Voices Left: Experiments in Music for Computers, Instruments and Voices is an evening of computer music and ensemble works from Herbert Brün, Arun Chandra, Mark Sullivan, Susan Parenti, and their students accompanying a performance of Kenneth Gaburo‘s Maledetto.
Maledetto, a choral piece for seven speakers on the subject of the ‘screw’, with its many connotations. Gaburo explodes this single word into a world of activity: a darkly murmuring congregation, a cocktail party, a drunken gambler swearing up from the gutters, and the frantic screams of a football game. The words are split into phonemes and stretched into long hisses and gasps as the tempo presses, releases, presses and releases, again and again until every bit of meaning is pressed out. And then it begins again. All this is alongside a methodical, rational and exhaustively researched lecture on the history, technology, nomenclature, regulation and economy of the screw. The piece presents the attitudes of a society which screws, which is screwy, and which leaves many completely screwed over.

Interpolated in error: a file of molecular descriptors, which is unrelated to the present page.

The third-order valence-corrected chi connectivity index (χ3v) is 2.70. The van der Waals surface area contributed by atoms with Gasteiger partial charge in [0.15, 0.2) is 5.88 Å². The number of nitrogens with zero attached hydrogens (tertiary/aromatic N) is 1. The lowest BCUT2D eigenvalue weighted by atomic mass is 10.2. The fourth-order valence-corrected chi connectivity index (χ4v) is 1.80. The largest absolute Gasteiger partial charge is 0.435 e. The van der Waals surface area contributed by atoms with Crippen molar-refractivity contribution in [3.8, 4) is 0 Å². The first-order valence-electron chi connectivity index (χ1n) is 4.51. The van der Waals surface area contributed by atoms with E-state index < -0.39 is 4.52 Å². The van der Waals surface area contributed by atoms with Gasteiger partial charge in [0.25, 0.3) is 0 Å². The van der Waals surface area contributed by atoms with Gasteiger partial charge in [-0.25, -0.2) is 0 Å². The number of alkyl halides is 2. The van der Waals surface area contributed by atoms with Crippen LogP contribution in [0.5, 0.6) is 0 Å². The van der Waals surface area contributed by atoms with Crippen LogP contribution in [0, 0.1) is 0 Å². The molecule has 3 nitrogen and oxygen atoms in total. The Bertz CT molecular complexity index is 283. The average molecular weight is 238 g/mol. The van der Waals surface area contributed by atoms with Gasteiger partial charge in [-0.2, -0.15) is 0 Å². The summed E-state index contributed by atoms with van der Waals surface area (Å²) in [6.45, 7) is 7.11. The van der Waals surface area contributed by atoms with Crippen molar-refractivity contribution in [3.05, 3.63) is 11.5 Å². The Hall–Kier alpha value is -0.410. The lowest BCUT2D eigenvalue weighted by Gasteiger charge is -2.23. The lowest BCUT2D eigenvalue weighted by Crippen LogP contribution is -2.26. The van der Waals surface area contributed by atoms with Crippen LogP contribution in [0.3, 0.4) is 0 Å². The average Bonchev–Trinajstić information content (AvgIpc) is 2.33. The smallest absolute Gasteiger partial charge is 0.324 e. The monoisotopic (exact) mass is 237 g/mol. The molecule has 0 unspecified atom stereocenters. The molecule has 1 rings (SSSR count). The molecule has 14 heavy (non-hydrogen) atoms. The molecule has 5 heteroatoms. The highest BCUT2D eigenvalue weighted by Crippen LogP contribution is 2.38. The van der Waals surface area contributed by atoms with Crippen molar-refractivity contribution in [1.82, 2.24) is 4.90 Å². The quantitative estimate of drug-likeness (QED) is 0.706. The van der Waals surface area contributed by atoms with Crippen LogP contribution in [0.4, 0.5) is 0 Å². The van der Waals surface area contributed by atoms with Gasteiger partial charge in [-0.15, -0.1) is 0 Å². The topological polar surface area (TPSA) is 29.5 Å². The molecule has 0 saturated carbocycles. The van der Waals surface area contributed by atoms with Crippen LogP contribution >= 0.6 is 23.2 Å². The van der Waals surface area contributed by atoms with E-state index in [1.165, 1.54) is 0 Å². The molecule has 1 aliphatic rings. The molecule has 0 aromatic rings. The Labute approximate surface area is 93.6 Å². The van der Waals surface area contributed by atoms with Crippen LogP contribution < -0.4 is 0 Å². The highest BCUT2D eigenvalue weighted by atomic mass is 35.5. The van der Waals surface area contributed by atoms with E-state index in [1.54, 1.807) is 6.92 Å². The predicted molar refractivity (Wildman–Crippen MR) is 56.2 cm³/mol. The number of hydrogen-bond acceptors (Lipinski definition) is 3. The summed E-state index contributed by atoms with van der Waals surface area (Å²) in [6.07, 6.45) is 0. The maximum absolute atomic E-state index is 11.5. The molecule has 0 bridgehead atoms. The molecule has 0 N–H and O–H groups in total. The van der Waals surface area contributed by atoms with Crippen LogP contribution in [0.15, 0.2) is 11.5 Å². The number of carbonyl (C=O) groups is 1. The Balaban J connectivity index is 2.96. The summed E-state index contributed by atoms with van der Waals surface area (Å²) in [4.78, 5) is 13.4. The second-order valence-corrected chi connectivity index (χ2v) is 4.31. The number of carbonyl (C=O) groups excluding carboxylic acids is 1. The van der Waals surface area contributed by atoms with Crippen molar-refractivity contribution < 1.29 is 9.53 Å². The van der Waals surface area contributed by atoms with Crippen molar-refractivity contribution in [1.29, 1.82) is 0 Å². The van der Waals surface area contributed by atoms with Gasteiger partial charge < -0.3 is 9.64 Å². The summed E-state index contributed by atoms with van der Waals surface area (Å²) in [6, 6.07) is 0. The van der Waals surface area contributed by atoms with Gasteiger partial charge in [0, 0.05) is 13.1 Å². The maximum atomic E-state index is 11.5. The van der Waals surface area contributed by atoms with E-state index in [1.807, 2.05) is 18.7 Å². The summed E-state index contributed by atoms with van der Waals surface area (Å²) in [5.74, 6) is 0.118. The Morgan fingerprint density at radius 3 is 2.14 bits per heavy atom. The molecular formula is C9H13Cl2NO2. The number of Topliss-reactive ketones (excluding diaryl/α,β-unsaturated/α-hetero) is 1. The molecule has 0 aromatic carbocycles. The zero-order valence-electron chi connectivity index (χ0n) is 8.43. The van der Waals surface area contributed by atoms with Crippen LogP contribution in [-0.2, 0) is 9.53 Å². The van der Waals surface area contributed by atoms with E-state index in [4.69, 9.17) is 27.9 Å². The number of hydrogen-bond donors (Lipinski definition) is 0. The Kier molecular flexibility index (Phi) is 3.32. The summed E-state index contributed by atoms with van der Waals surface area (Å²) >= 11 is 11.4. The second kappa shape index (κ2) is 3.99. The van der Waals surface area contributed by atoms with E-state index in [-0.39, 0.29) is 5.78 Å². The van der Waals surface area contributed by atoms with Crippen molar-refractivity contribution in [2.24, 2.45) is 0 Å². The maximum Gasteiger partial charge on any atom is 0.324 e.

Accompanying Maledetto is a set of pieces for two-channel playback, quartets for guitars, violin, and cello, and Infraudibles for electronic sounds and instruments (one of the first compositions for live performers with recorded sounds). All of these works share a link to the music and teaching of composer Herbert Brün (1918 – 2000). An activist, teacher, composer and poet, Brün cared for and thus criticized the society of which he was a part. Our performances and compositions are based on the premise that the creation of a new society cannot come without a revolution in the arts.